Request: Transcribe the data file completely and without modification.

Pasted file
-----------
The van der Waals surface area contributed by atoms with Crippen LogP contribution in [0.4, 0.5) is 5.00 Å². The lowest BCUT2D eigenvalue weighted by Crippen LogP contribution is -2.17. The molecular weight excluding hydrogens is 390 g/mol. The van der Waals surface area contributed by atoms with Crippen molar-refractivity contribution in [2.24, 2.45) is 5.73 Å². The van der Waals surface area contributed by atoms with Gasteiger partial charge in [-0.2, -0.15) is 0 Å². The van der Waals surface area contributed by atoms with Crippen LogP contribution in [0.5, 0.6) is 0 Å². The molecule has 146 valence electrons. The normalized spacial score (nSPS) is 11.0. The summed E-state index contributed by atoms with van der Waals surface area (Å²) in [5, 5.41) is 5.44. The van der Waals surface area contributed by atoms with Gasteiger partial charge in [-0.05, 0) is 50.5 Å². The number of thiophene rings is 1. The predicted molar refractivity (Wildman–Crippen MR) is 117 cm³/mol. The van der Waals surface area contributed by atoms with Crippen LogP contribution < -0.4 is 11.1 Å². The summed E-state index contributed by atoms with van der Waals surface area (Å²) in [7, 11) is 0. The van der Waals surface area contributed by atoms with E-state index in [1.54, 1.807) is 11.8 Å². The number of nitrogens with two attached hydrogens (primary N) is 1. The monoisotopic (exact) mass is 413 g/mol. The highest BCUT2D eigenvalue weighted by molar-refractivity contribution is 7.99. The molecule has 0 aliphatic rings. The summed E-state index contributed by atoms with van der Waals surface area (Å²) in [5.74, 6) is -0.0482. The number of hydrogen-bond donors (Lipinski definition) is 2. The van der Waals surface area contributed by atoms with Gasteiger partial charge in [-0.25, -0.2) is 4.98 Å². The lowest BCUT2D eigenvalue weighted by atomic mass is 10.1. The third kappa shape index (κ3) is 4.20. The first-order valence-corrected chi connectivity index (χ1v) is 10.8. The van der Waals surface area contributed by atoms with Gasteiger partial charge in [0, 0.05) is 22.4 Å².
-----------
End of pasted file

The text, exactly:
The van der Waals surface area contributed by atoms with Crippen LogP contribution in [0.4, 0.5) is 5.00 Å². The lowest BCUT2D eigenvalue weighted by Crippen LogP contribution is -2.17. The molecular weight excluding hydrogens is 390 g/mol. The van der Waals surface area contributed by atoms with Crippen molar-refractivity contribution in [2.24, 2.45) is 5.73 Å². The van der Waals surface area contributed by atoms with Gasteiger partial charge in [-0.2, -0.15) is 0 Å². The van der Waals surface area contributed by atoms with Crippen LogP contribution in [0.5, 0.6) is 0 Å². The molecule has 146 valence electrons. The normalized spacial score (nSPS) is 11.0. The summed E-state index contributed by atoms with van der Waals surface area (Å²) in [5, 5.41) is 5.44. The van der Waals surface area contributed by atoms with Gasteiger partial charge in [-0.05, 0) is 50.5 Å². The number of thiophene rings is 1. The predicted molar refractivity (Wildman–Crippen MR) is 117 cm³/mol. The van der Waals surface area contributed by atoms with Crippen LogP contribution < -0.4 is 11.1 Å². The summed E-state index contributed by atoms with van der Waals surface area (Å²) in [7, 11) is 0. The van der Waals surface area contributed by atoms with E-state index in [1.54, 1.807) is 11.8 Å². The number of nitrogens with two attached hydrogens (primary N) is 1. The monoisotopic (exact) mass is 413 g/mol. The highest BCUT2D eigenvalue weighted by molar-refractivity contribution is 7.99. The molecule has 0 aliphatic rings. The summed E-state index contributed by atoms with van der Waals surface area (Å²) in [5.74, 6) is -0.0482. The number of hydrogen-bond donors (Lipinski definition) is 2. The van der Waals surface area contributed by atoms with Gasteiger partial charge in [-0.25, -0.2) is 4.98 Å². The lowest BCUT2D eigenvalue weighted by atomic mass is 10.1. The third kappa shape index (κ3) is 4.20. The first-order valence-corrected chi connectivity index (χ1v) is 10.8. The van der Waals surface area contributed by atoms with Gasteiger partial charge in [0, 0.05) is 22.4 Å².